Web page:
Our commemoration of history is sometimes carved in stone, but how we recognize our history, perhaps, shouldn’t be set in stone.
Currently, as it does for every state in the union, the National Statuary Hall Collection at the U.S. Capitol in Washington, D.C., has for decades provided a place of honor for two notable Washington state history makers.
Most will recognize the name of Marcus Whitman from the county and the college that bear his name, if not from their state history classes. Whitman (1802-47) was the settler who, with his wife, Narcissa, established a mission on Cayuse Indian land near Walla Walla in 1836. After initial friendly relations with the Cayuse deteriorated, Whitman, his wife and 11 others were killed in an attack of the mission. Whitman’s statue at the Capitol has represented the state there since 1949.
Whitman’s statue is joined by one honoring Mother Joseph of the Sisters of Providence (1823-1902), born Esther Pariseau in Montreal, Canada, who led four other sisters when called to form a mission in Washington Territory in 1856, and opened the territory’s first hospital two years later at Fort Vancouver. Mother Joseph would go on to design and build 29 hospitals and schools in the Northwest, and, records HistoryLink.org, is considered among the state’s first architects. Her statue, showing her kneeling and with hands clasped, was installed in 1977.
Washington state has, of course, added to its history since the days of Marcus Whitman and Mother Joseph, and since 2000, following an act of Congress, each state has been allowed to replace existing memorials — after at least 10 years — with new statues with the approval of the legislature and the governor.
Legislation in the House, HB 1372, seeks to replace the statue of Whitman with one honoring Billy Frank Jr. (1931-2014), a member of the Nisqually Tribe and chairman of the Northwest Indian Fisheries Commission for most of its first 30 years.
A second piece of legislation, HB 1339, seeks to establish a task force to consider artworks that would honor the life of George Washington Bush, (about 1790-1863), a free African American farmer who fled the slave state of Missouri in 1844, and led a group of settlers to the Puget Sound region. After racial exclusion laws barred his first choice of land along the Columbia River, Bush established a successful farm on land near present-day Tumwater. Bush’s generosity is credited with aiding settlement of the Puget Sound region. The bill doesn’t specifically call for a statue of Bush to be placed at the U.S. Capitol, but directs the panel to consider the possibility.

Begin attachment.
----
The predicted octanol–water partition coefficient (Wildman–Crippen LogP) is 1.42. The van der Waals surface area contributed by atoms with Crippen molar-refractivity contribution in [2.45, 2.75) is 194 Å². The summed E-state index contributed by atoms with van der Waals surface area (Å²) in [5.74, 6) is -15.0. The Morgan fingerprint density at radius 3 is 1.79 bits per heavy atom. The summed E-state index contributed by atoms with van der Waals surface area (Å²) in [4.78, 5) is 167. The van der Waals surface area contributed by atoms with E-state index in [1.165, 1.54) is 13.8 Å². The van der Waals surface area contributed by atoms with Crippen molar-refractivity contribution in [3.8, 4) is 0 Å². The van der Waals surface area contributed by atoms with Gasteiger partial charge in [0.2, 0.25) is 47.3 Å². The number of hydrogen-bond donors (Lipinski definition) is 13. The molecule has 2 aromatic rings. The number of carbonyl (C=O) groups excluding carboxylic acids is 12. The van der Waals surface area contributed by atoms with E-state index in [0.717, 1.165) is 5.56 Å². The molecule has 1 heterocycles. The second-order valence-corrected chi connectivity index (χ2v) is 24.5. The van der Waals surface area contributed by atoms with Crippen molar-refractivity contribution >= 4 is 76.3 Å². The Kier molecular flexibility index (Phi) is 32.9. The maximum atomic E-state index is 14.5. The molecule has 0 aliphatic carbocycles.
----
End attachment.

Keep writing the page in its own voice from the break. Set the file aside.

Among those calling for Frank to be honored, during a recent House committee hearing, was Lt. Gov. Denny Heck, who regularly walked by the statues in the Capitol during his recent tenure in Congress. Frank, Heck said, marveled at his own growth from a “getting-arrested-type guy to a consensus builder,” as he fought for Indian fishing rights, leading fish-ins and demonstrations that eventually led to the 1974 Boldt decision in federal court that affirmed tribal rights to salmon, steelhead and other fish and established the state’s Indian tribes as co-managers of the state’s fisheries.
As important, noted Glen Gobin, vice chairman of the Tulalip Tribes, was Frank’s commitment to salmon habitat and the environment, serving as an early leader in efforts to improve and protect estuaries and habitat vital to salmon.
“He quickly learned he wouldn’t have salmon to fish if there was no habitat,” Gobin said.
Frank’s efforts in helping to create the Nisqually National Wildlife Refuge and to rehabilitate the Nisqually River Delta in the 1970s have inspired similar habitat work throughout the state.
Another speaking in support of the statue for Frank was Rowland Thompson, who routinely represents newspapers and First Amendment issues before the Legislature. Speaking for himself on the issue, Thompson, who studied Northwest history at Whitman’s namesake college in Walla Walla, said he opposed a Senate bill two years ago that sought the removal of the missionary’s statue without recommending a replacement.
Thompson, while thanking the bills sponsor, Rep. Debra Lekanoff, D-Bow, for the respect she showed Whitman in her bill, agreed that it was time for a “changing of the guard” and a recognition of Frank.
“Not just as someone who defended a fishery, but as someone who defended humanity,” Thompson said.
In recent years, angry words have followed in the wake of the removal of statues and monuments throughout the nation, and in particular in Washington, D.C. Sometimes those monuments have been removed at the quick hands of vandals, providing for a few a sense of justice. Sometimes those removals have followed discussion and deliberation, seeking to expand an understanding of the history and the issues involved.
Here, the purpose is to recognize the arc of state history, not to erase Whitman’s place in that history but to encourage a fuller understanding of his contributions and his failures; and to recognize the contributions of Frank not only to the Northwest’s Native American cultures and the rights of its tribes, but to all of the state’s residents and his efforts to preserve a resource valued by all.